And to explain, let's talk about what racism actually IS, since it seems like we aren't all using the same definition. When discussing issues of equality, discrimination, and representation, the word 'racism' does not refer to hatred based on race. Racism refers to a system (or systems) that give advantages to people of one race, causing disadvantages for people who are not of that race. Which is why racism isn't 'over' just because we have a black President. The success of one individual despite the disadvantages caused by a racist system does not negate or remove those disadvantages for everyone.
But do black people have the kind of systemic power to oppress white people? No. In the United States (and many other countries) prejudice based on race is only powerful on a grand scale when it is prejudice against people of color. Anti-white prejudice does not increase the rates at which white people are incarcerated (like it does for nonwhite people).
I have never been the subject of racism because I am a white person living in America. I have never been discriminated against in the workplace because of my race. Despite claims that affirmative action is discriminating against white people, my access to a college education was never penalized because of my race- turns out white people still have an advantage there too (and my education was improved substantially because of the diverse student body that I had the honor of learning with). These aren't just my personal anecdotes.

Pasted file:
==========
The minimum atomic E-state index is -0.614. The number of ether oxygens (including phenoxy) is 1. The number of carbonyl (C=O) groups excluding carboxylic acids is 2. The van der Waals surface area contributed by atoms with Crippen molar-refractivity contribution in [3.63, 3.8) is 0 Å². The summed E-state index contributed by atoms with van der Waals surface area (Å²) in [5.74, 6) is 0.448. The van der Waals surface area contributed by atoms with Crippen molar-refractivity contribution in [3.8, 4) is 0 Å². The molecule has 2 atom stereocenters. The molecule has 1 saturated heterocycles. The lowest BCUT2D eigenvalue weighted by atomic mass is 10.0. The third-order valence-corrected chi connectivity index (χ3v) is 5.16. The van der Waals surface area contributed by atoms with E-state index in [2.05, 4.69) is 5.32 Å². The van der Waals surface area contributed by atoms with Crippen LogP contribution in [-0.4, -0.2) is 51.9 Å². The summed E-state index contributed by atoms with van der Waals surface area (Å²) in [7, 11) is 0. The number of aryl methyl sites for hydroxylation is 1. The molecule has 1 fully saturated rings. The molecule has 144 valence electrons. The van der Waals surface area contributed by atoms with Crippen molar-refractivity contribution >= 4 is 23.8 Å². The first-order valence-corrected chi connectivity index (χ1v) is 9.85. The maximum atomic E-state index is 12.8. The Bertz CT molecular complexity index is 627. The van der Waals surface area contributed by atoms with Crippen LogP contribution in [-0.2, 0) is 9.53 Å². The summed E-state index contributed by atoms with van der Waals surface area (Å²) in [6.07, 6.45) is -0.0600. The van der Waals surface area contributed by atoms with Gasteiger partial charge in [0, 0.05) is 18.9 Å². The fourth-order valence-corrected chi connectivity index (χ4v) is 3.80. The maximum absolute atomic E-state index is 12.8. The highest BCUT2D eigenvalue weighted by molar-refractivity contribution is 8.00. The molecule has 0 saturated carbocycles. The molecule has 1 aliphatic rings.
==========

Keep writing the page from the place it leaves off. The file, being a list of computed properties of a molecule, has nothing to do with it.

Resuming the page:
It sounds like that because for all of us structural racism has been a part of every step we've taken. When you live in a racist society, racism feels like the norm. We (for the most part) look down on the Klansmen or the Neo-Nazis now because their actions are extreme and violent. But we accept it when a front-running Presidential Candidate says that “we need 100 more like Jesse Helms in the U.S. Senate.” (Jesse Helms was a huge opponent of the Civil Rights movement).
A lot of racism today happens in ways that are harder for us to see. In some respects this is progress, because people understand that being racist is something to be ashamed of.But it does make it more difficult to combat. Our school systems are still very much racially biased, and there is a direct school-to prison pipeline for nonwhite students that white students are not the victims of. Which contributes to the fact that people of color represent only 30% of our population but 60% of our people incarcerated. Widespread mortgage discrimination in the 1970s contributed to the higher poverty rate among African-American people today (because homeownership has historically been the key to improving one's socio-economic status). And that mortgage discrimination still persists today.
Caricatures of racial minorities re-establish the culture of dominance that has empowered white people to exploit, criminalize, and devalue people of color for centuries. Caricatures of white people and white culture do not function in the same way because they do not support the institutions of racial oppression that contribute to inequality. Caricatures of white people may be prejudiced, but they are not racist.
That's correct. It's not fair that white people have had this amount of institutional power for such a long time. And if we really, truly want racism to end, it will mean that white people will have to relinquish some of that power. The same way an abuser will have to give up some of the power he has over his victim in order to cease being an abuser, white people must give up the power that has been causing racial inequality. That isn't 'reverse racism', that's a natural consequence of a power imbalance being corrected.
But right now all lives aren't treated like they matter. And until they are, the fight for equality won't be over.